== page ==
Whether their militancy was spontaneous or planned, women’s rising engagement in hateful and antidemocratic movements is facilitated by new kinds of online interaction with extremist content. No longer relegated to domestic tasks, today women use social media channels and other online platforms as leaders in their own right, working to recruit and radicalize other women — and men — into white supremacist extremism, conspiracy beliefs and more.
These online ecosystems are filled with extremist content specifically targeting women. There are Instagram accounts with beautifully curated images — typically of a blond woman with small children, standing in a field of wheat or next to a little deer in a dappled-light wood — with labeled warnings about purity and the need to defend whiteness. Women call on other women to help counteract demographic change by reproducing white populations, such as in a recent “white baby challenge.”
They intersperse relatable content, livestreamed from their bedrooms and kitchens, with personal stories of their own “red pill” awakenings to the dangers of feminism; the appeal of a simpler, purer time; and the joys of embracing their “natural” roles as mothers and wives. The seeming contradictions in these frames — as women become “front-stage” promoters of anti-feminist content urging other women to celebrate traditional roles as behind-the-scenes homemakers — go unacknowledged.
As the extremist fringe moves more and more into the mainstream, we shouldn’t be surprised to see women stepping up and leading the charge.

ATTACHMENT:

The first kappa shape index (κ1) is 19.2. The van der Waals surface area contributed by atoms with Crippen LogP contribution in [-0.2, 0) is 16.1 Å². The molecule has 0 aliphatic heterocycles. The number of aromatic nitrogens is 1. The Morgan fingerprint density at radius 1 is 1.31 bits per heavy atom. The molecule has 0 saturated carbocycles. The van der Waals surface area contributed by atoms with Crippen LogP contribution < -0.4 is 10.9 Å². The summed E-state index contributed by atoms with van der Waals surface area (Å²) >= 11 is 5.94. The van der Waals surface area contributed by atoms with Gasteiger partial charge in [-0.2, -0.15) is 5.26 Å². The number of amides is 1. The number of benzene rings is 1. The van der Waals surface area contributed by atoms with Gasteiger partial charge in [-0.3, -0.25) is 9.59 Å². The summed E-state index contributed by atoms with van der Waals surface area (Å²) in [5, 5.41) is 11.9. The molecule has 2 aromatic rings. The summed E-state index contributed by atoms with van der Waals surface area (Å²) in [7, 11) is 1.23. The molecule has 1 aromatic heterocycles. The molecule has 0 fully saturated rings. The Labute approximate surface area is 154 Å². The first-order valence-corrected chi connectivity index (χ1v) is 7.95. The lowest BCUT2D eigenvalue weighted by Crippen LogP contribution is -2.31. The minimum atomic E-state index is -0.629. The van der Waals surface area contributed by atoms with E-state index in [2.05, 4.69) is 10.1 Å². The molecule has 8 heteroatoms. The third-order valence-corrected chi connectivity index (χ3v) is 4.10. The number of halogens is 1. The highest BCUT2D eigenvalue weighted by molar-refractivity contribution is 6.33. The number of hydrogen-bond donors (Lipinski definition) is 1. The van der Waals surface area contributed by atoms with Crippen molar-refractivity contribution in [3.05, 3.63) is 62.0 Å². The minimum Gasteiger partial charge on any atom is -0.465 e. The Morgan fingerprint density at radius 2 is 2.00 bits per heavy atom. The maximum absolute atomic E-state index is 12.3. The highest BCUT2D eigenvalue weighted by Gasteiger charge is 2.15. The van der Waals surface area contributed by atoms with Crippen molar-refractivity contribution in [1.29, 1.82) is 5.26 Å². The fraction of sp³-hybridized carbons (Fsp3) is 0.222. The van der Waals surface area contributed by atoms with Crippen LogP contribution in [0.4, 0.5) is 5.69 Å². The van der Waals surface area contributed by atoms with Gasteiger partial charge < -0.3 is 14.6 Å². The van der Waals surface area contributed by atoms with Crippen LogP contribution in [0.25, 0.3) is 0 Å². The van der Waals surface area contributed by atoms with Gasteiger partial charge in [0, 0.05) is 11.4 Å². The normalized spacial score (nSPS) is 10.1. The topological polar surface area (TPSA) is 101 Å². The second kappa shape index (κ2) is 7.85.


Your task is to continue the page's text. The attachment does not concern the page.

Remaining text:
As the extremist fringe moves more and more into the mainstream, we shouldn’t be surprised to see women stepping up and leading the charge. Men have always been urged to mobilize men and join white supremacist movements for the sake of women, often through language about defending and protecting women against “invaders” or “rapists.” But white women have never only been passive players in racist and extremist movements. They were at the helm of the fight against school integration in the U.S. and have long played key roles in the creation and maintenance of various forms of institutional racism.
This is true of the right-wing fringes within the Republican Party, too. Women were called on during the tea party movement to rise up as “mama grizzlies” who would protect their “cubs” against big government policies that “attack” their families. A majority of white women voted for Donald Trump in 2016 — and the percentage increased in 2020.
We should not expect the current antidemocratic turn to be any different. The vast majority of violent participants in extremism are men. But we underestimate the power of women at our own peril. They are not merely enablers of far-right extremism but are rather core to its creation and maintenance in powerful ways.
“When women get involved, a movement becomes a serious threat,” one white supremacist online host told her viewers after Trump’s 2016 election victory. As we reflect on the Jan. 6 insurrection and the years to come, we would do well to remember that.